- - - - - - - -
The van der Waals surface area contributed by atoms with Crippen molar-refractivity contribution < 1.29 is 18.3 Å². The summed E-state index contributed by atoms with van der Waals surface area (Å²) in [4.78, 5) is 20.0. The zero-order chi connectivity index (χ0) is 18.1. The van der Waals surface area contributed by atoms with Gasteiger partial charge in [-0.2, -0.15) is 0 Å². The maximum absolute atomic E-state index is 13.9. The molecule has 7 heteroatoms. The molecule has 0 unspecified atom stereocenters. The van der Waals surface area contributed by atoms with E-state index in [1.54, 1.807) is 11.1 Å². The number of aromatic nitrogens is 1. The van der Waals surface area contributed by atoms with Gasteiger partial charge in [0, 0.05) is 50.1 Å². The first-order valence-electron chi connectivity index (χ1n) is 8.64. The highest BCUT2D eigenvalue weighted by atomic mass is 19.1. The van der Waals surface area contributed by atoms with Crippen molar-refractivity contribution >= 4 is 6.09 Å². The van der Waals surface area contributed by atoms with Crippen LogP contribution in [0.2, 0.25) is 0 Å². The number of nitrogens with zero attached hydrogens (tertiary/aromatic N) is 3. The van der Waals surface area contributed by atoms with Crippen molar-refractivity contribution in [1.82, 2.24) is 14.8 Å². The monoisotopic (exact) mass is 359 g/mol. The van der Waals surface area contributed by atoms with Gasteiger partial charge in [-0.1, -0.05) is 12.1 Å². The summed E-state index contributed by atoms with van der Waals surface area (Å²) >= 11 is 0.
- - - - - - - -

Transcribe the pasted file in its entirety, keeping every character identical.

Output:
The van der Waals surface area contributed by atoms with Crippen molar-refractivity contribution < 1.29 is 18.3 Å². The summed E-state index contributed by atoms with van der Waals surface area (Å²) in [4.78, 5) is 20.0. The zero-order chi connectivity index (χ0) is 18.1. The van der Waals surface area contributed by atoms with Gasteiger partial charge in [-0.2, -0.15) is 0 Å². The maximum absolute atomic E-state index is 13.9. The molecule has 7 heteroatoms. The molecule has 0 unspecified atom stereocenters. The van der Waals surface area contributed by atoms with E-state index in [1.54, 1.807) is 11.1 Å². The number of aromatic nitrogens is 1. The van der Waals surface area contributed by atoms with Gasteiger partial charge in [0, 0.05) is 50.1 Å². The first-order valence-electron chi connectivity index (χ1n) is 8.64. The highest BCUT2D eigenvalue weighted by atomic mass is 19.1. The van der Waals surface area contributed by atoms with Crippen molar-refractivity contribution >= 4 is 6.09 Å². The van der Waals surface area contributed by atoms with Crippen LogP contribution in [0.2, 0.25) is 0 Å². The number of nitrogens with zero attached hydrogens (tertiary/aromatic N) is 3. The van der Waals surface area contributed by atoms with Crippen molar-refractivity contribution in [1.82, 2.24) is 14.8 Å². The monoisotopic (exact) mass is 359 g/mol. The van der Waals surface area contributed by atoms with Gasteiger partial charge in [-0.1, -0.05) is 12.1 Å². The summed E-state index contributed by atoms with van der Waals surface area (Å²) >= 11 is 0.